I have had many black friends and colleagues over the years.  I hope I have not been part of the problem, although I must have been.  I recognize that in addition to white privilege I have also had Jewish privilege because I lived in NY where there were so many of us.  I see that we were segregated in elementary and junior high school, not because the neighborhood wasn’t home to many people with ancestors from many places, but because the board of education kept us separate or maybe it’s better said, “kept them separate”.

We won the right to vote at 18 in my lifetime.  We helped bring an end to Nixon and to the war in Vietnam.  But so little has staying power.  I can’t help thinking of the teens from Parkland who filled me with hope and then they were gone.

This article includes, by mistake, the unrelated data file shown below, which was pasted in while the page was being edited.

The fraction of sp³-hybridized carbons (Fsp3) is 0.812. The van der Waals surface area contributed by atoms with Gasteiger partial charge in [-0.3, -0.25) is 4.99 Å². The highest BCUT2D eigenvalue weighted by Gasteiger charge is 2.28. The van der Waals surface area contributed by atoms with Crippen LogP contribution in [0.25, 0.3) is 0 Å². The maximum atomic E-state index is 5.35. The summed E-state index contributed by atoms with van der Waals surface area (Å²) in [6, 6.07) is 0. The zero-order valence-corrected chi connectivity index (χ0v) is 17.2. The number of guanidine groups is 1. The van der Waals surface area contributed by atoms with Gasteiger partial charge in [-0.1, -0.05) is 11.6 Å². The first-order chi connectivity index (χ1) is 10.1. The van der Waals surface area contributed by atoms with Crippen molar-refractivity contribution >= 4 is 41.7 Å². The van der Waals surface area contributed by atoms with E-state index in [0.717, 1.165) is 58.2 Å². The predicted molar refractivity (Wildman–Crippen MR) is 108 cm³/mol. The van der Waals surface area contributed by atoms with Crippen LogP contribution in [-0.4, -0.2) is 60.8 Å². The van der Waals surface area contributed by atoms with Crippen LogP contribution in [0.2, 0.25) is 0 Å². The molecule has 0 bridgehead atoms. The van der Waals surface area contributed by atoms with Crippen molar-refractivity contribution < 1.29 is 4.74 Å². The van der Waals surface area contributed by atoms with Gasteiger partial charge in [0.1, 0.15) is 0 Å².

My kids are steadfastly supportive of the rights of others, we did well in raising them.  But, I hear and see so much that’s not working and I know that I didn’t do enough.  Yes, I called out racist and sexist remarks; I walked away from ethnic jokes, but I didn’t do enough.

And that’s where we are today, we have to listen to people and hear the pain they are coming from.  We must not allow ourselves to be diverted by the current administration or by those who are acting inappropriately.  We have to listen.

To my friend who woke up last week at 2am to CNN reporting from the Barclay Center, whose heart stopped as she ran to check on her boys, I am sorry, I did not do enough.